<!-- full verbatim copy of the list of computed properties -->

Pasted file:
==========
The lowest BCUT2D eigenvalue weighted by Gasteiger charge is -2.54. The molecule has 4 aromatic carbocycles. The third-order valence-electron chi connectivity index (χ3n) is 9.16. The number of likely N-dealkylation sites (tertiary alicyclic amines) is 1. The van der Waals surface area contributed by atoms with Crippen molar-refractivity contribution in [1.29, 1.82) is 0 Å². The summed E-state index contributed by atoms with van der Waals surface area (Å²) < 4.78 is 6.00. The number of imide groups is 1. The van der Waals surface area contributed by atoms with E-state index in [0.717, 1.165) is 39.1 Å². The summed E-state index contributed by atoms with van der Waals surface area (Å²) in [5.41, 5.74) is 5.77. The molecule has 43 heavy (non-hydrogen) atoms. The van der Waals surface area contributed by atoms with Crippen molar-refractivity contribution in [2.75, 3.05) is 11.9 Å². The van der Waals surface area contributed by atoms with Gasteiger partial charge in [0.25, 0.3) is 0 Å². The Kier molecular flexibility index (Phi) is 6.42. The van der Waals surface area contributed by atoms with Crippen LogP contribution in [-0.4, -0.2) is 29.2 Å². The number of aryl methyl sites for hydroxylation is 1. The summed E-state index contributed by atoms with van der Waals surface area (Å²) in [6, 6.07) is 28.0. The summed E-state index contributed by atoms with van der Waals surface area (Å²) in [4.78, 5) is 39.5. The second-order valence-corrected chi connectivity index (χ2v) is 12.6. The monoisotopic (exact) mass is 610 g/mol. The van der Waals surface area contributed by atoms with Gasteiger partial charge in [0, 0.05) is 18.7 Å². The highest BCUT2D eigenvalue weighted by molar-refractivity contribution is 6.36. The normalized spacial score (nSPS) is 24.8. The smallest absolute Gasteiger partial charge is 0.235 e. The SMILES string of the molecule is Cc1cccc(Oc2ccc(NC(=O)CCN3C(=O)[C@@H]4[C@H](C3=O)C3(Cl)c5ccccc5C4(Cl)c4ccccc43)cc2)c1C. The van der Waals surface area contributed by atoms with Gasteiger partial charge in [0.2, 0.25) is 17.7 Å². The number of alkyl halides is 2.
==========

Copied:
The lowest BCUT2D eigenvalue weighted by Gasteiger charge is -2.54. The molecule has 4 aromatic carbocycles. The third-order valence-electron chi connectivity index (χ3n) is 9.16. The number of likely N-dealkylation sites (tertiary alicyclic amines) is 1. The van der Waals surface area contributed by atoms with Crippen molar-refractivity contribution in [1.29, 1.82) is 0 Å². The summed E-state index contributed by atoms with van der Waals surface area (Å²) < 4.78 is 6.00. The number of imide groups is 1. The van der Waals surface area contributed by atoms with E-state index in [0.717, 1.165) is 39.1 Å². The summed E-state index contributed by atoms with van der Waals surface area (Å²) in [5.41, 5.74) is 5.77. The molecule has 43 heavy (non-hydrogen) atoms. The van der Waals surface area contributed by atoms with Crippen molar-refractivity contribution in [2.75, 3.05) is 11.9 Å². The van der Waals surface area contributed by atoms with Gasteiger partial charge in [0.25, 0.3) is 0 Å². The Kier molecular flexibility index (Phi) is 6.42. The van der Waals surface area contributed by atoms with Crippen LogP contribution in [-0.4, -0.2) is 29.2 Å². The number of aryl methyl sites for hydroxylation is 1. The summed E-state index contributed by atoms with van der Waals surface area (Å²) in [6, 6.07) is 28.0. The summed E-state index contributed by atoms with van der Waals surface area (Å²) in [4.78, 5) is 39.5. The second-order valence-corrected chi connectivity index (χ2v) is 12.6. The monoisotopic (exact) mass is 610 g/mol. The van der Waals surface area contributed by atoms with Gasteiger partial charge in [0, 0.05) is 18.7 Å². The highest BCUT2D eigenvalue weighted by molar-refractivity contribution is 6.36. The normalized spacial score (nSPS) is 24.8. The smallest absolute Gasteiger partial charge is 0.235 e. The SMILES string of the molecule is Cc1cccc(Oc2ccc(NC(=O)CCN3C(=O)[C@@H]4[C@H](C3=O)C3(Cl)c5ccccc5C4(Cl)c4ccccc43)cc2)c1C. The van der Waals surface area contributed by atoms with Gasteiger partial charge in [0.2, 0.25) is 17.7 Å². The number of alkyl halides is 2.